It’s getting close to the end of the summer… but that doesn’t mean I’ve given up on my challenge! This marks me being halfway done with my challenge, as well… of course, with only about eight or nine days left, I don’t think I’ll beat them all, but there’s still hope. Anyway, on to the post.
How’s this one a classic?
The Dragon Quest series is well loved in Japan, and VI is not excluded from that love. Realms of Revelation offers quite an unique storyline, and (keeping from posting anything too spoiler-y) gives the player large ‘realms’ to explore. In addition, the vocation system allows the characters to take different jobs, customizing what they know and and their stats. Finally, it’s just a good old Dragon Quest game: You won’t get too many surprises when it comes to battling or core gameplay. It’s the comfort zone of RPGs.
Before we get onto my thoughts…
This game came out AFTER Dragon Quest IX… this isn’t the first version of this game, is it?
That’s right! The original version of DQIV was released on the Super Famicom in 1995… however, the original version never saw a Western release. So, US and European audiences had to wait until the DS remake experience the game in English (without the help of fan translations).
Other than the cleaner visuals, there isn’t too much different between the two versions… except for with the Monster Master class. In the original, you could recruit monsters; in the remake, you couldn’t. There’s still a few monsters to recruit via other means, but you can no longer recruit them after a battle, like in Dragon Quest V or Dragon Quest Monsters. Oh yeah, and there’s a touch screen mini game or something.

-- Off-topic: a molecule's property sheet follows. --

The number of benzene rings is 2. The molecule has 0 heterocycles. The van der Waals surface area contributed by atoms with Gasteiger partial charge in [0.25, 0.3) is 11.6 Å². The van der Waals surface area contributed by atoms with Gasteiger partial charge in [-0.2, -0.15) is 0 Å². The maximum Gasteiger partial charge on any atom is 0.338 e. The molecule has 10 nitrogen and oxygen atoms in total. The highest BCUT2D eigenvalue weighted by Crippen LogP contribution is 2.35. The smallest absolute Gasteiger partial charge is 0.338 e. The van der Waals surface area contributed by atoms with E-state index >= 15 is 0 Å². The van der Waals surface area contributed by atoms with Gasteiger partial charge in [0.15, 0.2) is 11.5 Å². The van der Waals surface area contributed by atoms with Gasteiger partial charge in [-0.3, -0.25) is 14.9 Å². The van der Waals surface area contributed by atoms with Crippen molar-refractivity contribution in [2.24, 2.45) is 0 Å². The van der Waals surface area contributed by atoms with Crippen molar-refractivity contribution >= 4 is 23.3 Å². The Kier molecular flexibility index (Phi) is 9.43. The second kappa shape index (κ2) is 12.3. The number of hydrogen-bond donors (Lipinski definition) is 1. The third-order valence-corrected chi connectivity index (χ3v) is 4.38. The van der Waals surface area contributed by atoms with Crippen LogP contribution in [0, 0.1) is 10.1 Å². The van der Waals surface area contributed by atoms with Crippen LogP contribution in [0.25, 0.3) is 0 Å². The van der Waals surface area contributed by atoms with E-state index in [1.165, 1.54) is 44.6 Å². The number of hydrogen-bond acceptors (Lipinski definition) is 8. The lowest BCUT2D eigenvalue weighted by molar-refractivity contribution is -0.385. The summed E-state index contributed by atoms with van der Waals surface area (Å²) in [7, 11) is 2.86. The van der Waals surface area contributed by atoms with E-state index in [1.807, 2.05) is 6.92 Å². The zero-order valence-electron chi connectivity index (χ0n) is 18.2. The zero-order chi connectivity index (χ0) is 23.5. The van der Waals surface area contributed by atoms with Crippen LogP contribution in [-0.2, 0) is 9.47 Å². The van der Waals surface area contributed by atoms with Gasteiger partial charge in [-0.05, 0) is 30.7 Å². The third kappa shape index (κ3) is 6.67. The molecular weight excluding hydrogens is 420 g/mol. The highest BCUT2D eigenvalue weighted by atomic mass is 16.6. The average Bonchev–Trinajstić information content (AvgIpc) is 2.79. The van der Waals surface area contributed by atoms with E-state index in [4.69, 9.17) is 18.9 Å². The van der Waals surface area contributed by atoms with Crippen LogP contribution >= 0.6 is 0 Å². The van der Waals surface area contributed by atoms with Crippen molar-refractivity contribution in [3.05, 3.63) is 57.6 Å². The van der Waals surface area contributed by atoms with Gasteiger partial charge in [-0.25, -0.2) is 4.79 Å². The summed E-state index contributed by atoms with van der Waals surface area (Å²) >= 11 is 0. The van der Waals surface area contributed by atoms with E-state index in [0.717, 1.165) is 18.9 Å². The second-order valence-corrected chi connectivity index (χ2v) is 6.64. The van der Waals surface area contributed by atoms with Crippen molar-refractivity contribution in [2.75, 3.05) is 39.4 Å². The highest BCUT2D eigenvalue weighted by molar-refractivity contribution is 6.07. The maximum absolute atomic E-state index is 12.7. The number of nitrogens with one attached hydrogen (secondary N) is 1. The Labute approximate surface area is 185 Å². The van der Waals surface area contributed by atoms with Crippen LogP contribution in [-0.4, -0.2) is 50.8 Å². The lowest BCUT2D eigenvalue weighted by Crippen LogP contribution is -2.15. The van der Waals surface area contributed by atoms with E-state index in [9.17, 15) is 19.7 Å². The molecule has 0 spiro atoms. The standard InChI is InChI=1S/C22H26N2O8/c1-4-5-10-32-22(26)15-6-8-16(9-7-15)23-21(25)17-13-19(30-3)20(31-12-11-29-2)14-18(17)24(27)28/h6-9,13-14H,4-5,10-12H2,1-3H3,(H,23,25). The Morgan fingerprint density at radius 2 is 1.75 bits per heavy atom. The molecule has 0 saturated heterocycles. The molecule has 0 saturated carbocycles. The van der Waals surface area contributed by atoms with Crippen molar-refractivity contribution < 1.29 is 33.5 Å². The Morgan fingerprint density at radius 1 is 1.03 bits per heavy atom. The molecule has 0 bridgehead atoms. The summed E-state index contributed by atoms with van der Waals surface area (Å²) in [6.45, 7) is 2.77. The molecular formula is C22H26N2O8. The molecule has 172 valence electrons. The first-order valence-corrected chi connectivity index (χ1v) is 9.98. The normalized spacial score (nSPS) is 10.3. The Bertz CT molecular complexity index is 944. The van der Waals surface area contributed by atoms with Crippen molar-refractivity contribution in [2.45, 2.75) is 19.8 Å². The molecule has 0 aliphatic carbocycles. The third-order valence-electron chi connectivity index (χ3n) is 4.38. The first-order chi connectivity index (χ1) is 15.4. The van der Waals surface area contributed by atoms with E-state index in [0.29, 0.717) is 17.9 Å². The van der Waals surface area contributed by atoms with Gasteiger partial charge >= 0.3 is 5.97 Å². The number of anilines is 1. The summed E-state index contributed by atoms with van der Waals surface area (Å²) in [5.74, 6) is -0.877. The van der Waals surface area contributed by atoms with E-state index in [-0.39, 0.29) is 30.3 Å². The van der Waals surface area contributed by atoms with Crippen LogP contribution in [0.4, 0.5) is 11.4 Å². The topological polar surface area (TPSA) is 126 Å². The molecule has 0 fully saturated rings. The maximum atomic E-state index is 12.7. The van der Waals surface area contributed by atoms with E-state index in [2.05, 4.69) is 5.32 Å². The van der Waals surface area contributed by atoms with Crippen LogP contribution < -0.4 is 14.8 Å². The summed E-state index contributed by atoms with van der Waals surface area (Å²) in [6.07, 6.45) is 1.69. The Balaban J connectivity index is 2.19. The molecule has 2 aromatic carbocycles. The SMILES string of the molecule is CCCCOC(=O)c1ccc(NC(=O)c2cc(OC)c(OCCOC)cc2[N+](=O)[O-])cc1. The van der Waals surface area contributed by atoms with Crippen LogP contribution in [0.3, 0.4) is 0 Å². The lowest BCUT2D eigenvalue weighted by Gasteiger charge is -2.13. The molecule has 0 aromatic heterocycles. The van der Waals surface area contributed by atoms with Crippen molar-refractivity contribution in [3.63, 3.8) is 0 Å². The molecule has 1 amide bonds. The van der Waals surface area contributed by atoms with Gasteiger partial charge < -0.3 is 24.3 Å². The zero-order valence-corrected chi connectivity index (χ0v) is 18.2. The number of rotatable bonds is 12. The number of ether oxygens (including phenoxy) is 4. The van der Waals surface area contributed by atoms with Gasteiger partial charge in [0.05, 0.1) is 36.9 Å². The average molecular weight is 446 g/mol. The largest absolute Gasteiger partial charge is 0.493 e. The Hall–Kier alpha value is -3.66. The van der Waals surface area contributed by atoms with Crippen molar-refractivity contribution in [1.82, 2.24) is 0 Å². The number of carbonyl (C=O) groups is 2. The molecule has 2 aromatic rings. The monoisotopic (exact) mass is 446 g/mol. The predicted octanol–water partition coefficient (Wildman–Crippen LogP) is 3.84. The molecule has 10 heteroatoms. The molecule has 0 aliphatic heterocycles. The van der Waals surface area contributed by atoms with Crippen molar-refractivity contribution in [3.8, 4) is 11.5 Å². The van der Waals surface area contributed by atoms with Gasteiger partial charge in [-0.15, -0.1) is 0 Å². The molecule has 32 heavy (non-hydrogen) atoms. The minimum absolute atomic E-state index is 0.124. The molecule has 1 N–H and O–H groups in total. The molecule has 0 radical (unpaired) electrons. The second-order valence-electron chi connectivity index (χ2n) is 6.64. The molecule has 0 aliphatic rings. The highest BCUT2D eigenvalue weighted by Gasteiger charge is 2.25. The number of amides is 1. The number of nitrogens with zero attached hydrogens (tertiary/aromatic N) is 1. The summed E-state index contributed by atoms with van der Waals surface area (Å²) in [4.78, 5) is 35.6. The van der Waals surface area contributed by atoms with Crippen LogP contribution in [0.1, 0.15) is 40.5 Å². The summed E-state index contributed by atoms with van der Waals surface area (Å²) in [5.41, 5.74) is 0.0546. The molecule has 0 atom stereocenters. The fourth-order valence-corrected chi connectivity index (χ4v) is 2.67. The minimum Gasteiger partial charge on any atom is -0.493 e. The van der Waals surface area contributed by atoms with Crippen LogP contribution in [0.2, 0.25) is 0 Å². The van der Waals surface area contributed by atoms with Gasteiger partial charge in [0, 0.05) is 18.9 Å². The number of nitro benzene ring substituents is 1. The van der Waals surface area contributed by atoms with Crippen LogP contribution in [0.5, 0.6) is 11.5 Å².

Now that all that’s out of the way…
What’s the verdict?
Dragon Quest VI stands up pretty well to the test of time… for the most part. For one, it’s a Dragon Quest game: The series didn’t make any kind of real change to its core gameplay until IX, so there’s no surprises here. The vocation system entices players into wanting to fight battles to learn new abilities; however, vocations tend to take just a little to long to master, and unlocking just one second-tier vocation and mastering it can very well take the entire main game.
Exploring the world (or ‘realms’) is mainly painless and fun. There are a couple points, however, where it’s a bit vague on where to go, and the constant onslaught of transportation methods to get to one or two places makes it easy to get frustrated. Other than a couple hiccups, though, it’s not too hard to find out what to do, and the compact storylines taking place in one town/area really give a player a sense of accomplishment throughout the game.
It’s certainly a great game, with a fascinating story. It deserves classic status, and is a great game for RPG fans.